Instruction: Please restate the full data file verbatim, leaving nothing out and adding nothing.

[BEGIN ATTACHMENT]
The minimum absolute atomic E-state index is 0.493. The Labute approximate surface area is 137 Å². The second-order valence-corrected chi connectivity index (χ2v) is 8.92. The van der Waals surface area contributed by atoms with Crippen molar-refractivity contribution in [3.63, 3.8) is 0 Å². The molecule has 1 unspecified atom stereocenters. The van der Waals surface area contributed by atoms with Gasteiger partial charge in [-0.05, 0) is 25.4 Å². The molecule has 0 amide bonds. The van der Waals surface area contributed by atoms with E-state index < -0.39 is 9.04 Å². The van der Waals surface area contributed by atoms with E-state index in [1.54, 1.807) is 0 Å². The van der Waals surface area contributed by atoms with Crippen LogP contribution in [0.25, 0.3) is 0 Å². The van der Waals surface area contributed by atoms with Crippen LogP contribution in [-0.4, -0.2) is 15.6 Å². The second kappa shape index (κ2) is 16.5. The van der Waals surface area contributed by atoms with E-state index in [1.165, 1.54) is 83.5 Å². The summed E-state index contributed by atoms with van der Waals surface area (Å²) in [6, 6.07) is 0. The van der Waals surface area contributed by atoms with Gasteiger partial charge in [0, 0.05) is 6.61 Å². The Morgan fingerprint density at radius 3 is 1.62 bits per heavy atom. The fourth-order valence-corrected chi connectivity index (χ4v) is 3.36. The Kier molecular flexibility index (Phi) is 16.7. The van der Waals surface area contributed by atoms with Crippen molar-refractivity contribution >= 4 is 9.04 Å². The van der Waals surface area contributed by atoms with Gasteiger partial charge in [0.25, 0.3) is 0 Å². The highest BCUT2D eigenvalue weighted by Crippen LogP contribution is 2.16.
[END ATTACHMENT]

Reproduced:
The minimum absolute atomic E-state index is 0.493. The Labute approximate surface area is 137 Å². The second-order valence-corrected chi connectivity index (χ2v) is 8.92. The van der Waals surface area contributed by atoms with Crippen molar-refractivity contribution in [3.63, 3.8) is 0 Å². The molecule has 1 unspecified atom stereocenters. The van der Waals surface area contributed by atoms with Gasteiger partial charge in [-0.05, 0) is 25.4 Å². The molecule has 0 amide bonds. The van der Waals surface area contributed by atoms with E-state index < -0.39 is 9.04 Å². The van der Waals surface area contributed by atoms with E-state index in [1.54, 1.807) is 0 Å². The van der Waals surface area contributed by atoms with Crippen LogP contribution in [0.25, 0.3) is 0 Å². The van der Waals surface area contributed by atoms with Crippen LogP contribution in [-0.4, -0.2) is 15.6 Å². The second kappa shape index (κ2) is 16.5. The van der Waals surface area contributed by atoms with E-state index in [1.165, 1.54) is 83.5 Å². The summed E-state index contributed by atoms with van der Waals surface area (Å²) in [6, 6.07) is 0. The van der Waals surface area contributed by atoms with Gasteiger partial charge in [0, 0.05) is 6.61 Å². The Morgan fingerprint density at radius 3 is 1.62 bits per heavy atom. The fourth-order valence-corrected chi connectivity index (χ4v) is 3.36. The Kier molecular flexibility index (Phi) is 16.7. The van der Waals surface area contributed by atoms with Crippen molar-refractivity contribution >= 4 is 9.04 Å². The van der Waals surface area contributed by atoms with Gasteiger partial charge in [0.25, 0.3) is 0 Å². The highest BCUT2D eigenvalue weighted by Crippen LogP contribution is 2.16.